Rates of type 2 diabetes (T2D) are significantly higher in individuals with chronic kidney disease (CKD) compared with the general population, according to a study published in the American Journal of Kidney Disease.
This prospective cohort study included 1713 participants with CKD who did not have a diagnosis of T2D at study commencement but did present with reduced glomerular filtration rates. Institutional review boards at participating clinical centers approved the study.
Of the 1713 participants, researchers categorized 81.8% as normoglycemic and 18.2% as prediabetic at baseline. At 6.65 years, 11.85% of participants developed T2D.
Among individuals with baseline fasting blood glucose levels lower than 100mg/dL, the rate increased to 12.17% (116 events over 9530 person-years); among individuals with fasting blood glucose levels between 100 and 125 mg/dL, the rate increased to 46.55% (87 events over 1,869 person-years). Unadjusted links between kidney function and damage in relation to T2D were insignificant. In multivariable models, T2D had strong associations with fasting blood glucose level (P =.002) and family history of diabetes (P =.03).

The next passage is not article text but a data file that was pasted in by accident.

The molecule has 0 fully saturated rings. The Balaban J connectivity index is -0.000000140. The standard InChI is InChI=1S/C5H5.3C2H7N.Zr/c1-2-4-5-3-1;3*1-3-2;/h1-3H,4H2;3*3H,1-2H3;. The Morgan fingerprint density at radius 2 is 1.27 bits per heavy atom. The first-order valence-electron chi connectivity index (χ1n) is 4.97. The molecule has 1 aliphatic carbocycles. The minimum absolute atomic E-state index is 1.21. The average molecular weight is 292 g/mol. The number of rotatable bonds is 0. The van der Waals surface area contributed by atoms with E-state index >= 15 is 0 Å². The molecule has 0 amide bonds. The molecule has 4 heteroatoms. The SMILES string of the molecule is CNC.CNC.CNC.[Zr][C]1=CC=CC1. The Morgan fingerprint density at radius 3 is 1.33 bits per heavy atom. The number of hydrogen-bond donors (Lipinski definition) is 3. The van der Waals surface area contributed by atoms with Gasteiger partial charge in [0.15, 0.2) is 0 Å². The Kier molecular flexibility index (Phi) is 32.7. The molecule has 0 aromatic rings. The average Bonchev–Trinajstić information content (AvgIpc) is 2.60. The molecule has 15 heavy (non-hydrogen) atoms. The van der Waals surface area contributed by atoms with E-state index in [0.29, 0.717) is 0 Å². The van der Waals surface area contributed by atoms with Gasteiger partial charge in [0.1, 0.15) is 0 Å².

Researchers conclude that the rate of T2D in people with CKD is significantly higher when compared with the general population, which supports the necessity of increased vigilance in those with CKD. Limitations of this analysis pointed out by the authors include “the relatively low number of events observed which diminished the power of all analyses.”
Jepson C, Hsu JY, Fischer MJ, et al. Incident type 2 diabetes among individuals with CKD: findings from the chronic renal insufficiency cohort (CRIC) study [published online August 31, 2018]. Am J Kidney Dis. doi:10.1053/j.ajkd.2018.06.017